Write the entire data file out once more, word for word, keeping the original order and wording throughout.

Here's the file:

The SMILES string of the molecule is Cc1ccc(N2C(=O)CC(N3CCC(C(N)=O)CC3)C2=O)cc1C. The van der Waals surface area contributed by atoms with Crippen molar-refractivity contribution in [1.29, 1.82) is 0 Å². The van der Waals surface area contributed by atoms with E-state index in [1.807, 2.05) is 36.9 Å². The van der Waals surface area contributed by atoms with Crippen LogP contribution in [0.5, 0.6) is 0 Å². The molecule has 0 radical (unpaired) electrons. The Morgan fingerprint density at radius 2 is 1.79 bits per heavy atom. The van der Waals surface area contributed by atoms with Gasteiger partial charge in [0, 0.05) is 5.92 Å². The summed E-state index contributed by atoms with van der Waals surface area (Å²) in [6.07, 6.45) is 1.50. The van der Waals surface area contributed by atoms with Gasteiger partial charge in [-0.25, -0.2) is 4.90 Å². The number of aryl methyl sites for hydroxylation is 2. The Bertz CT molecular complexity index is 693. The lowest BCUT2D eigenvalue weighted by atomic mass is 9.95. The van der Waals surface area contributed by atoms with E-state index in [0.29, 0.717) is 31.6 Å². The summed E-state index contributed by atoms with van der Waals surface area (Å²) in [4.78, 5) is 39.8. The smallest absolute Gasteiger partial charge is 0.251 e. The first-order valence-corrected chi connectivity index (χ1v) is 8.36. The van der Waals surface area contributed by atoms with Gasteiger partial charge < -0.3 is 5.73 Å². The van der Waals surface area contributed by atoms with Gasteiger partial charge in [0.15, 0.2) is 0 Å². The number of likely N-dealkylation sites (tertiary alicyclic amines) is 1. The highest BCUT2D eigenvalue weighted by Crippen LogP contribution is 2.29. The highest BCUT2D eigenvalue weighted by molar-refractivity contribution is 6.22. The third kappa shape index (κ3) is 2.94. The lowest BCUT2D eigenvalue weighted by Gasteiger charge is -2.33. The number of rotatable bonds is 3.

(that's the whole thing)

The SMILES string of the molecule is Cc1ccc(N2C(=O)CC(N3CCC(C(N)=O)CC3)C2=O)cc1C. The van der Waals surface area contributed by atoms with Crippen molar-refractivity contribution in [1.29, 1.82) is 0 Å². The van der Waals surface area contributed by atoms with E-state index in [1.807, 2.05) is 36.9 Å². The van der Waals surface area contributed by atoms with Crippen LogP contribution in [0.5, 0.6) is 0 Å². The molecule has 0 radical (unpaired) electrons. The Morgan fingerprint density at radius 2 is 1.79 bits per heavy atom. The van der Waals surface area contributed by atoms with Gasteiger partial charge in [0, 0.05) is 5.92 Å². The summed E-state index contributed by atoms with van der Waals surface area (Å²) in [6.07, 6.45) is 1.50. The van der Waals surface area contributed by atoms with Gasteiger partial charge in [-0.25, -0.2) is 4.90 Å². The number of aryl methyl sites for hydroxylation is 2. The Bertz CT molecular complexity index is 693. The lowest BCUT2D eigenvalue weighted by atomic mass is 9.95. The van der Waals surface area contributed by atoms with E-state index in [0.29, 0.717) is 31.6 Å². The summed E-state index contributed by atoms with van der Waals surface area (Å²) in [4.78, 5) is 39.8. The smallest absolute Gasteiger partial charge is 0.251 e. The first-order valence-corrected chi connectivity index (χ1v) is 8.36. The van der Waals surface area contributed by atoms with Gasteiger partial charge < -0.3 is 5.73 Å². The van der Waals surface area contributed by atoms with Gasteiger partial charge in [0.15, 0.2) is 0 Å². The number of likely N-dealkylation sites (tertiary alicyclic amines) is 1. The highest BCUT2D eigenvalue weighted by Crippen LogP contribution is 2.29. The highest BCUT2D eigenvalue weighted by molar-refractivity contribution is 6.22. The third kappa shape index (κ3) is 2.94. The lowest BCUT2D eigenvalue weighted by Gasteiger charge is -2.33. The number of rotatable bonds is 3.